Think about your opponent's hands before you commit your stack!
I've recently been assisting and advising strategy in Hold'em cash games on the internet. Here's a scenario that my friend encountered whilst I was making us both a cup of tea in a 5 minute break. He told me that he'd pressed sit out but I guess he was feeling confident.
My friend shouts to me.... I've just played a hand and I think you're going to tell me off but have a look at the hand history.
Hand History reads:-
Player 1 (button)
Player 2 (Sb).50
Player 3 (bb) $1
Everybody folded around to my friend who is the button with K 10 and flat calls the blind. Now my surprise is why Player 2 never raised with his pair, not only to protect his hand but also to build the pot a little too.
Flop is which is an action flop. My friend has hit top pair, player two hits a set of 8's, and player 3 hits king flush draw. This is where he needed to step back and actually think about what his opponents could have rather than what his cards are. It's when the timer is actually needed.
Player 2 bets $4.50, Player 3 calls $4.50, my friend who is player 1 re-raises to $15 to see where he stands.
Now in my opinion in an unraised pot it's an extremely bad move. Just thinking about what hands are out there that's beating top pair is a minefield. Set of 7's, Set of 8's, Set of 10's, JJ, QQ, KK, AA, J9, A10, 10 7, 10 8, 7 8, 6 9. So that is 13 hands that are currently beating you, and that is without the huge drawing hands , straight flush draws, nut flush draws, open ended straight draws and looking at approximately 35 hands that can beat you on the turn.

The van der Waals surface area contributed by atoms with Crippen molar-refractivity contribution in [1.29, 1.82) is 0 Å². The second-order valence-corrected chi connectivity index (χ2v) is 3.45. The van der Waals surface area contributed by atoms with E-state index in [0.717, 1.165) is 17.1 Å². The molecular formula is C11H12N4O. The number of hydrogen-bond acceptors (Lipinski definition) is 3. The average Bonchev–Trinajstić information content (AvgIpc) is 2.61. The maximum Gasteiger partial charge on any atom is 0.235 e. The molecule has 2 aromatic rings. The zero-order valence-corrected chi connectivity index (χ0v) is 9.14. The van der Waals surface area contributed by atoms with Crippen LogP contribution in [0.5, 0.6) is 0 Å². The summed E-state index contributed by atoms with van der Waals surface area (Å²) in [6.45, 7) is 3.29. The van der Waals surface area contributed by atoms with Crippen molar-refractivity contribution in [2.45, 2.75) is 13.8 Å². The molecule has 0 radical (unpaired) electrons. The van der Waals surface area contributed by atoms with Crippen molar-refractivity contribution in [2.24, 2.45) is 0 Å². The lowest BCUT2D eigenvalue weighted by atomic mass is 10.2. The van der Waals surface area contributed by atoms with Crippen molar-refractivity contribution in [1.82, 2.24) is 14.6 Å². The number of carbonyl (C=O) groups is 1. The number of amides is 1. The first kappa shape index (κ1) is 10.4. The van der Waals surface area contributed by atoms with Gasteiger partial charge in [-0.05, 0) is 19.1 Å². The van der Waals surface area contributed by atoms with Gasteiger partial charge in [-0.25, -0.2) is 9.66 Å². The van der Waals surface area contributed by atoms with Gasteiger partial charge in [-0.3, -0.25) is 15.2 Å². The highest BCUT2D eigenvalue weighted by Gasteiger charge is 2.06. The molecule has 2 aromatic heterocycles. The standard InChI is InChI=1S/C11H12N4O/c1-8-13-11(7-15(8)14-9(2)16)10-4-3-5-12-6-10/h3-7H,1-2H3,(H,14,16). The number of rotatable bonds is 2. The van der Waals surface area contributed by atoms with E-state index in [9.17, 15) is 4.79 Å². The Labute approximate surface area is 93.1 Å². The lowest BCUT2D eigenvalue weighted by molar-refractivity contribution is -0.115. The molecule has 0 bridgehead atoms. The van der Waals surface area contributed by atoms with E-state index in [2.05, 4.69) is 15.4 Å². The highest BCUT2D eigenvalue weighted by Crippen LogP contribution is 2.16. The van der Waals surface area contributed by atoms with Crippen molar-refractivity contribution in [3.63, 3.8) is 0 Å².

Player 2 raises to $25.50, Player 3 re-raises to $60.60 and needless to say my friend in Player 1 folds his top pair. Player 2 calls the $60.60 bet. The turn card was and river was a very blank looking and Player 2 missed his full house and Player 3's King high flush won the pot.
I think the lesson to be learned is to think about not your hand but what the possible scenarios you are facing.
Poker is a game where you are constantly learning but I hope that this is a lesson of how to hold onto your stack.